A handful of early-reporting chemical firms show that the industry held up well in the first quarter in the face of an unusually strong dollar and a sharp drop in oil and gas prices; both factors put serious downward pressure on how much they could charge for their products.
Dow Chemical, DuPont, Celanese, and Cytec Industries all beat analysts’ earnings expectations for the quarter, while W.R. Grace met predictions. Dow’s sales dropped by more than $2 billion—owing mainly to shrinking prices—compared with the year-ago quarter. Still, demand for the firm’s products was strong across most segments. It raised earnings slightly, to $974 million, and expanded its profit margin to 7.9% from 6.7%.
In a conference call with analysts, Dow CEO Andrew N. Liveris gave credit to the company’s product mix, which he described as nimble and targeted to growth markets rather than commodity-based and subject to volatility. As examples, Liveris pointed to strong growth in China for Dow’s rice herbicide and its household water purifiers.
Dow also benefited from “price stickiness”—when the price of products such as performance plastics declines by less than that of raw materials. But the stickiness works both ways, suggests Charles Neivert, chemicals analyst at the investment bank Cowen & Co. In a note to investors, he pointed out that Dow won’t be able to immediately increase prices when the cost of feedstocks rebounds.
At DuPont, sales were also down for the quarter, due in large part to currency effects, and earnings declined 20.3% to less than $1.2 billion. Still, the company saw strong demand; volumes were up in performance materials, safety and protection, nutrition and health, and industrial biosciences. DuPont’s agriculture business had a tough quarter because farmers globally are planting fewer acres of corn.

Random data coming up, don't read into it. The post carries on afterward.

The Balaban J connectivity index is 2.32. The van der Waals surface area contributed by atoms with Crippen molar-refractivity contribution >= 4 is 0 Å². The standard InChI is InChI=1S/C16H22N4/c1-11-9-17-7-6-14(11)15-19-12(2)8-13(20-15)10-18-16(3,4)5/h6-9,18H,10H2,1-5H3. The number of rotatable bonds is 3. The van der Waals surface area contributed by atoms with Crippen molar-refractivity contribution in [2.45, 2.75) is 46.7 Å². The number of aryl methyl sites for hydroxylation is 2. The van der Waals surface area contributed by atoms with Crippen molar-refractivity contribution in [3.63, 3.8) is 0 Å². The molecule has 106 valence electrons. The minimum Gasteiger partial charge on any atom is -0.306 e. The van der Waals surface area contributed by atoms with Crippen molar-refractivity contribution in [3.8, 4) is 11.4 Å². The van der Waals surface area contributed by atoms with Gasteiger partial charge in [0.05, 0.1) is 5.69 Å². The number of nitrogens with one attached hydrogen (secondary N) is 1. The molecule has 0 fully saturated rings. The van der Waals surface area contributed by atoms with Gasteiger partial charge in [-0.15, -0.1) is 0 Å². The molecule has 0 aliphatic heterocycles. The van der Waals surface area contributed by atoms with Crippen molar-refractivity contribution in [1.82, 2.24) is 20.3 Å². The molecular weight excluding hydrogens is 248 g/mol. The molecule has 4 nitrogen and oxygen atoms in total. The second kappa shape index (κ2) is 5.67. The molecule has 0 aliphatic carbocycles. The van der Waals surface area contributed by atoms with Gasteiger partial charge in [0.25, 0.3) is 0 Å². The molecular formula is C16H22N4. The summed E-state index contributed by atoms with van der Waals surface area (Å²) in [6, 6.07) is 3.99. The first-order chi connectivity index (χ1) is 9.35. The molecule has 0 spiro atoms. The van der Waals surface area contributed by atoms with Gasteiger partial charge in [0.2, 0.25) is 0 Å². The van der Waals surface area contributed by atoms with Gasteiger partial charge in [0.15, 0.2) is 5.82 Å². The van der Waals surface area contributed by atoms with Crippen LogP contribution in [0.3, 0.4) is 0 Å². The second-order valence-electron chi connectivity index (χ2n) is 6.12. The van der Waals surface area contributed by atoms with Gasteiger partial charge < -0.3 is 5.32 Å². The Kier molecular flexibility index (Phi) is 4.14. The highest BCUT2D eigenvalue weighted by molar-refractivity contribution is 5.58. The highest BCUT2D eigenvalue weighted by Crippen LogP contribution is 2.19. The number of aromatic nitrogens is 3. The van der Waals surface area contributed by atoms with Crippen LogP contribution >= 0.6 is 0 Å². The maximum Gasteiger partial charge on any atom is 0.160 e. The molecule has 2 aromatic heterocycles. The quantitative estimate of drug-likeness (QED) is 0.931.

For Celanese, the strong dollar was less of a problem because it makes and sells a larger proportion of products in the U.S. than do Dow and DuPont. And that’s where the firm benefited from strong auto industry demand for its engineered polymers. Celanese did see the currency impact on exports, such as to electronics makers in Asia, but it was more than offset by lower raw material costs.
Overall, the mood of chemical executives is upbeat thanks to ongoing cost cutting, corporate restructuring, and rising demand from both industry and consumers. “We expect performance in the remainder of the year to build on this momentum, driven by new product sales and benefits from our accelerated operational redesign,” DuPont CEO Ellen J. Kullman told investors.
But strong results for the second quarter cannot be taken for granted, Liveris warned. “The growth is not like peanut butter—it’s not spread out uniformly.”